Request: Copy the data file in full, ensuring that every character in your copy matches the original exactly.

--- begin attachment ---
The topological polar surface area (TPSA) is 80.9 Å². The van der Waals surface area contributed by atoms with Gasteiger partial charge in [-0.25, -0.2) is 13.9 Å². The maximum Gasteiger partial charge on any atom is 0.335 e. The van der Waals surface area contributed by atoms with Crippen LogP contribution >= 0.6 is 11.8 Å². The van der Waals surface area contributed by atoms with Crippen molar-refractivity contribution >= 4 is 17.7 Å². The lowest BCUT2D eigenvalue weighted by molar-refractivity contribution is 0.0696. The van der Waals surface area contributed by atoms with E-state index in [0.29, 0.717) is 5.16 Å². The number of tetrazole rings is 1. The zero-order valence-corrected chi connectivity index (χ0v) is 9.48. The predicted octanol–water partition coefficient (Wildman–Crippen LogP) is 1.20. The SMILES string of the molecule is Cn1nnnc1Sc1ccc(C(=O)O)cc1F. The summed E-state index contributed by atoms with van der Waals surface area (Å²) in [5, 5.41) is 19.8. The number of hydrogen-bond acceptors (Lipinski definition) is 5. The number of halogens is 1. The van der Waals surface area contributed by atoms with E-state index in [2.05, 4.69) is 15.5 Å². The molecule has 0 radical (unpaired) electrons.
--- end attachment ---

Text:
The topological polar surface area (TPSA) is 80.9 Å². The van der Waals surface area contributed by atoms with Gasteiger partial charge in [-0.25, -0.2) is 13.9 Å². The maximum Gasteiger partial charge on any atom is 0.335 e. The van der Waals surface area contributed by atoms with Crippen LogP contribution >= 0.6 is 11.8 Å². The van der Waals surface area contributed by atoms with Crippen molar-refractivity contribution >= 4 is 17.7 Å². The lowest BCUT2D eigenvalue weighted by molar-refractivity contribution is 0.0696. The van der Waals surface area contributed by atoms with E-state index in [0.29, 0.717) is 5.16 Å². The number of tetrazole rings is 1. The zero-order valence-corrected chi connectivity index (χ0v) is 9.48. The predicted octanol–water partition coefficient (Wildman–Crippen LogP) is 1.20. The SMILES string of the molecule is Cn1nnnc1Sc1ccc(C(=O)O)cc1F. The summed E-state index contributed by atoms with van der Waals surface area (Å²) in [5, 5.41) is 19.8. The number of hydrogen-bond acceptors (Lipinski definition) is 5. The number of halogens is 1. The van der Waals surface area contributed by atoms with E-state index in [2.05, 4.69) is 15.5 Å². The molecule has 0 radical (unpaired) electrons.